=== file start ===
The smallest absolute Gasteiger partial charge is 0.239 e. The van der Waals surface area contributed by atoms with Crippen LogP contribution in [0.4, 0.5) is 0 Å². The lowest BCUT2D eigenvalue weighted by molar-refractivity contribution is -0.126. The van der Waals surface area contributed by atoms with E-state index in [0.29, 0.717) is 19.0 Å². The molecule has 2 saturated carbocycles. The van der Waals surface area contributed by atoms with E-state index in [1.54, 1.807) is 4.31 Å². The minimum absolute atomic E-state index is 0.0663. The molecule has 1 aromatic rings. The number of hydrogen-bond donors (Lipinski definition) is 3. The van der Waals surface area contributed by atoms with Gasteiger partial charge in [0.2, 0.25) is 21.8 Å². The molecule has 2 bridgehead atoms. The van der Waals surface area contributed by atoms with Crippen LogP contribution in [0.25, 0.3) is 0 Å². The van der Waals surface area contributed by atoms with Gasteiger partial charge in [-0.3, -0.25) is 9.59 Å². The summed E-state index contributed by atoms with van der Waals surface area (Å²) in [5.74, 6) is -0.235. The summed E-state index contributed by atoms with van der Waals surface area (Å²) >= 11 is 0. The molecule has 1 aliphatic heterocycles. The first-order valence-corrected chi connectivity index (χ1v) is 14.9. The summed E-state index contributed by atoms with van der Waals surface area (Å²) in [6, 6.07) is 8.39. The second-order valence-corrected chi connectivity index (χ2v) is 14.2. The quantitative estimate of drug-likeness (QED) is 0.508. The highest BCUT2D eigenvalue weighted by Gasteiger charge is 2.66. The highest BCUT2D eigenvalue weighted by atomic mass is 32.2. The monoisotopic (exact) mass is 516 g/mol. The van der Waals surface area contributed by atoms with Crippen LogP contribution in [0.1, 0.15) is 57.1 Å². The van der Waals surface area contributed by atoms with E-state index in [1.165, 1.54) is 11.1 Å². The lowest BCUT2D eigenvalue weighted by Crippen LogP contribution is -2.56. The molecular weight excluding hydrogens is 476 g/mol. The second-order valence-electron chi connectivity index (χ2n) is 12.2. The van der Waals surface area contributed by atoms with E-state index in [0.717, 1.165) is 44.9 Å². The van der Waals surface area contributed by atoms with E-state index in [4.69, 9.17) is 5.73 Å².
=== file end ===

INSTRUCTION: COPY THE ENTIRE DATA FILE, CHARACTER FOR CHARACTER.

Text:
The smallest absolute Gasteiger partial charge is 0.239 e. The van der Waals surface area contributed by atoms with Crippen LogP contribution in [0.4, 0.5) is 0 Å². The lowest BCUT2D eigenvalue weighted by molar-refractivity contribution is -0.126. The van der Waals surface area contributed by atoms with E-state index in [0.29, 0.717) is 19.0 Å². The molecule has 2 saturated carbocycles. The van der Waals surface area contributed by atoms with E-state index in [1.54, 1.807) is 4.31 Å². The minimum absolute atomic E-state index is 0.0663. The molecule has 1 aromatic rings. The number of hydrogen-bond donors (Lipinski definition) is 3. The van der Waals surface area contributed by atoms with Gasteiger partial charge in [0.2, 0.25) is 21.8 Å². The molecule has 2 bridgehead atoms. The van der Waals surface area contributed by atoms with Crippen LogP contribution in [0.25, 0.3) is 0 Å². The van der Waals surface area contributed by atoms with Gasteiger partial charge in [-0.3, -0.25) is 9.59 Å². The summed E-state index contributed by atoms with van der Waals surface area (Å²) in [5.74, 6) is -0.235. The summed E-state index contributed by atoms with van der Waals surface area (Å²) >= 11 is 0. The molecule has 1 aliphatic heterocycles. The first-order valence-corrected chi connectivity index (χ1v) is 14.9. The summed E-state index contributed by atoms with van der Waals surface area (Å²) in [6, 6.07) is 8.39. The second-order valence-corrected chi connectivity index (χ2v) is 14.2. The quantitative estimate of drug-likeness (QED) is 0.508. The highest BCUT2D eigenvalue weighted by Gasteiger charge is 2.66. The highest BCUT2D eigenvalue weighted by atomic mass is 32.2. The monoisotopic (exact) mass is 516 g/mol. The van der Waals surface area contributed by atoms with Crippen LogP contribution in [0.1, 0.15) is 57.1 Å². The van der Waals surface area contributed by atoms with E-state index in [1.165, 1.54) is 11.1 Å². The lowest BCUT2D eigenvalue weighted by Crippen LogP contribution is -2.56. The molecular weight excluding hydrogens is 476 g/mol. The second-order valence-electron chi connectivity index (χ2n) is 12.2. The van der Waals surface area contributed by atoms with E-state index in [0.717, 1.165) is 44.9 Å². The van der Waals surface area contributed by atoms with E-state index in [4.69, 9.17) is 5.73 Å².